I’ve followed with passing interest the development of fiber to the home (FTTH) that is occuring in a few areas around our country and much more extensively overseas. Along with others, I have wondered just how valuable that much speed really is for most people. Still, it seems somewhat disconcerting to think that we’ve gone from being a leader in national Internet access to 15th in the world for broadband access. Further, our definition of broadband is slower than in many of those countries that are ahead of us. Other countries find it important to bring very high speed Internet access to the home. The question is what are we missing?
At a presentation Tuesday regarding support for broadband infrastructure development found in the recently signed stimulus package, a consultant utilized an interesting tool developed in the Netherlands that demonstrates the value of Big Broadband (Internet access speeds that are 10-100 times faster than current DSL/Cable speeds in the United States for downloads AND as importantly offer the same very high speeds for uploads as for downloads). The tool is a simple Windows program, called fiberspeed, that can be accessed at: http://www.mxi.nl/projecten/index1.asp?ph_id=38&pr_id=9
What really caught my attention was just how handicapped people in the United States are compared to other parts of the world when it comes to uploading multimedia files. For personal use, examples used in the fiberspeed application include personal photos or family videos. For societal use, examples include instructional videos or even x-ray photos. For those with high speed DSL or cable, downloads can occur in minutes for large files, but uploads can take hours.
One person attending the meeting asked why the rush to implement Big Broadband since the killer application to demand such high speeds did not yet exist. I believe this question was well intentioned and reflects the thoughts of many in our consumer-oriented society. But I also believe the lesson from the fiberspeed example is that the killer application does indeed exist. It comes in the form of citizen production of multimedia presentations. Most rural areas, and many low-income urban areas simply do not have access to affordable high speed bandwidth to tell their stories online as citizen journalists using digital images let alone digital video. And the ability to quickly upload high definition video is only available in very limited places anywhere in the Unitied States. Nor is access to high grade video conferencing available to most homes in the United States, a valuable tool to allow citizen professionals to work from their homes at a range of collaborative tasks.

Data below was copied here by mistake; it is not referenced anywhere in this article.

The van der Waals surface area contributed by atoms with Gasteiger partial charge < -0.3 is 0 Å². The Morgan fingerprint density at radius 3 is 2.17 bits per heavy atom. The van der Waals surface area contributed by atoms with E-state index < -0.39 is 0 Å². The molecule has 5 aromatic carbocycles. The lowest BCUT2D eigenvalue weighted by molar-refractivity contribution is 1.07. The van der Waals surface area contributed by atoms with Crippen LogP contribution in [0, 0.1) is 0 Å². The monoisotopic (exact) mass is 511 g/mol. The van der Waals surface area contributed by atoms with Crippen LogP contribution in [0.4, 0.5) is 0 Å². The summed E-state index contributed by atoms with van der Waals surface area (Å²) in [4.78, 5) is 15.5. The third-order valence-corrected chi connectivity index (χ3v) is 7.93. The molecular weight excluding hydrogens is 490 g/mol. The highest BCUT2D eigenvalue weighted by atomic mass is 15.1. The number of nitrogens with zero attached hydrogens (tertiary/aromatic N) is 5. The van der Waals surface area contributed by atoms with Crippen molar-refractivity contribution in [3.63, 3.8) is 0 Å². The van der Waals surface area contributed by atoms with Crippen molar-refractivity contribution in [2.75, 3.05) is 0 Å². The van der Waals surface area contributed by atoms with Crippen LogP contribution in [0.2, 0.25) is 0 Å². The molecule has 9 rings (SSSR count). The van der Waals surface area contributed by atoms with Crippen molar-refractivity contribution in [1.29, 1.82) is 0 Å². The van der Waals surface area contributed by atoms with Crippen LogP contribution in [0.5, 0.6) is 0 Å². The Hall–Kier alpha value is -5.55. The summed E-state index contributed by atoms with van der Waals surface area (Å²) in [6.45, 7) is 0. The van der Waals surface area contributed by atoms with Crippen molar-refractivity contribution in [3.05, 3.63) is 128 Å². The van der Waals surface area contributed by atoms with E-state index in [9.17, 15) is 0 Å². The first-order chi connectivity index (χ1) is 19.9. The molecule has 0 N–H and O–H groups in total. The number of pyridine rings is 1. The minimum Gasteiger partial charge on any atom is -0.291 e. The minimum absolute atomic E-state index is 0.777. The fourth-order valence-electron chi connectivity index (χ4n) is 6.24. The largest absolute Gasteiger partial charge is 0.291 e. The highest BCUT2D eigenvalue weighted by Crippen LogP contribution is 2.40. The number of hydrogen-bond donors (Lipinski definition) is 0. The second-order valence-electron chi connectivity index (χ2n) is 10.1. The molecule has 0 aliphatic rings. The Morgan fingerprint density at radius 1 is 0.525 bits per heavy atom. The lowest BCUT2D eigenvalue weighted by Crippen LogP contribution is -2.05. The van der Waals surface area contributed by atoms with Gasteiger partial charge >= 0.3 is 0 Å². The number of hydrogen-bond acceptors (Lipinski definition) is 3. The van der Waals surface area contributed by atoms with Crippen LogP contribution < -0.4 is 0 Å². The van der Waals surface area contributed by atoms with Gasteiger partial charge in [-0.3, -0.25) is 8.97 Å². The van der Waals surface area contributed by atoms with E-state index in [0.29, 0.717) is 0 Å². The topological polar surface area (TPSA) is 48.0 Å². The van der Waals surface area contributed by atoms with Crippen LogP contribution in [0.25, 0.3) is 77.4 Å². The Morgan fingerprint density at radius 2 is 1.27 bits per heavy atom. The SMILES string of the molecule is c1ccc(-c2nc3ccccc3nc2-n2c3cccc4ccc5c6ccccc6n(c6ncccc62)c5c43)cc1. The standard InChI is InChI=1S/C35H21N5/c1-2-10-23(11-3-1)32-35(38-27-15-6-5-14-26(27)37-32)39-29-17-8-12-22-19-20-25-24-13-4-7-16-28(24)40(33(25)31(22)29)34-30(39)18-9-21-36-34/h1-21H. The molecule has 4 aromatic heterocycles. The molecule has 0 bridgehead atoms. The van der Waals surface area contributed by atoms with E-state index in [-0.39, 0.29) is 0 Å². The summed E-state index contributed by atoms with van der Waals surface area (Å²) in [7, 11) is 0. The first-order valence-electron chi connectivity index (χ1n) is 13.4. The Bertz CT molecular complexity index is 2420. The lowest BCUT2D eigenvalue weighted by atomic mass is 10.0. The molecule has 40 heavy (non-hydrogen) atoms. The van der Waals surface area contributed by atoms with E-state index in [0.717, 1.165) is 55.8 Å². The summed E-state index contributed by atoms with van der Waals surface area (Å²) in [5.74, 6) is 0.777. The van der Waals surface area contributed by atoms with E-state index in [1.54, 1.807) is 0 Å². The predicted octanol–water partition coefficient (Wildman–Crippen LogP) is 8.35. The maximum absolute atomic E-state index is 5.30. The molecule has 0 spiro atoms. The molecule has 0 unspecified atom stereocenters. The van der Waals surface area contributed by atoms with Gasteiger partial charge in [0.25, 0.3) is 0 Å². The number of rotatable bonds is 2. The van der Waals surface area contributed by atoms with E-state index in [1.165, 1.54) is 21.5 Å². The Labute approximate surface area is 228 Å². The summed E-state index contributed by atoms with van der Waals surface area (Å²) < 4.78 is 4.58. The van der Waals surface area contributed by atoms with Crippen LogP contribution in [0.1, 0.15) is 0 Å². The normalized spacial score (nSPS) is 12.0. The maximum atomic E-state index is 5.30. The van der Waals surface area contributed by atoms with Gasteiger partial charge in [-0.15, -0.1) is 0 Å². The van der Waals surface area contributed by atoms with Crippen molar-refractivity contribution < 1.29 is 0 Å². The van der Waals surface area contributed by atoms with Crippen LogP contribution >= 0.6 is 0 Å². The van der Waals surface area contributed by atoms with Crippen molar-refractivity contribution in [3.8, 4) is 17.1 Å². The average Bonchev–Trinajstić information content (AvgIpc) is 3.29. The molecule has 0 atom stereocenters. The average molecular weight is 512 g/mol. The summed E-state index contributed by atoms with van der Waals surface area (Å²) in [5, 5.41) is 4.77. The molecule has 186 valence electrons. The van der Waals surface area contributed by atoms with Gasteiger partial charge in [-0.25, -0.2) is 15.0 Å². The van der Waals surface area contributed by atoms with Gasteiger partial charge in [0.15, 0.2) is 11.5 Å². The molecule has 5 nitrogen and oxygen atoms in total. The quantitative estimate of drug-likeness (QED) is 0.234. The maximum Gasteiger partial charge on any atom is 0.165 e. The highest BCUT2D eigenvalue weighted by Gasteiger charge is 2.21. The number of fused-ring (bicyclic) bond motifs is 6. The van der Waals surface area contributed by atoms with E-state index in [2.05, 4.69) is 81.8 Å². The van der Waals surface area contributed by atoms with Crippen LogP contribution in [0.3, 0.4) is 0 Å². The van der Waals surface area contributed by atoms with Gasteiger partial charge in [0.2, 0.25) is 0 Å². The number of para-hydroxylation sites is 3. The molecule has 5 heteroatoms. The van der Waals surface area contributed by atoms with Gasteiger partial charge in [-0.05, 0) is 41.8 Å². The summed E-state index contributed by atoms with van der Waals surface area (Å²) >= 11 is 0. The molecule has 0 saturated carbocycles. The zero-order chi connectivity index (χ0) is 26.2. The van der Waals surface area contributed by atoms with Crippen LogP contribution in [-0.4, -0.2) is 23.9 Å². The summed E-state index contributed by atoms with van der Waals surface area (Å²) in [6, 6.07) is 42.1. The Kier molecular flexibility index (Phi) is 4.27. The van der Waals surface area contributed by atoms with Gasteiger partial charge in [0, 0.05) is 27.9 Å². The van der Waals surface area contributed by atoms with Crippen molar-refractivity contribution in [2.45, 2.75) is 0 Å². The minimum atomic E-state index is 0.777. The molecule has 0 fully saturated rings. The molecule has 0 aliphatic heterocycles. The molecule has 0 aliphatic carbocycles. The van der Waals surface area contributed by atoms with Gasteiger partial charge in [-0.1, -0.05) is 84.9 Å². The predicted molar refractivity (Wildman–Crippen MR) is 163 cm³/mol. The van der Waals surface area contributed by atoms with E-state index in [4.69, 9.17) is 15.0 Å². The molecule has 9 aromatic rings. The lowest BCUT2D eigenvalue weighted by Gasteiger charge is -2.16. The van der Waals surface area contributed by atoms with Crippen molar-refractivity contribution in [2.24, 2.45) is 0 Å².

But let’s say for a moment that these examples still do not represent the true killer application that demands such high speed Internet be brought to the home. I would argue that the question also represents a very top-down conceptualization of application development. It is framed in the idea that Big Broadband isn’t needed until a University or Big Business researcher develops the application that justifies such bandwidth.
What if we started with a bottom-up conceptualization of application development. What if we conceived of a Big Broadband infrastructure that was open, where people could shop for the best services available from around the world to meet their needs. And what if we conceived of a development model in which these services used open standards that allowed for anyone to enhance, build upon, and uniquely combine those services to create new ways of doing things. What if citizen scientists were encouraged to become an active part of the development process, and micro-businesses were encouraged to form to market and support such new services. What if the whole process were opened up to everyone and anyone, bringing together the best and brightest regardless of location, economic status, culture, precisely because they have insights into community needs and goals that only those intimate with their community could bring?
This is not a far fetched dream. All the pieces are being put in place in Europe and Asia. It is clear the driving forces for change will come more and more from citizens and not from big business and big universities. The one thing that is not clear is whether the citizens of the United States will get to play an active role along with their European and Asian counterparts.
Local groups to pursue stimulus money for broadband network (http://www.news-gazette.com/news/technology/2009/02/17/local_groups_to_pursue_stimulus_money_for_broadband_network)
Fiberspeed Application (http://www.mxi.nl/projecten/index1.asp?ph_id=38&pr_id=9)
U.S. Lags Behind in Broadband Infrastructure (http://www.epi.org/economic_snapshots/entry/webfeatures_snapshots_20080423/)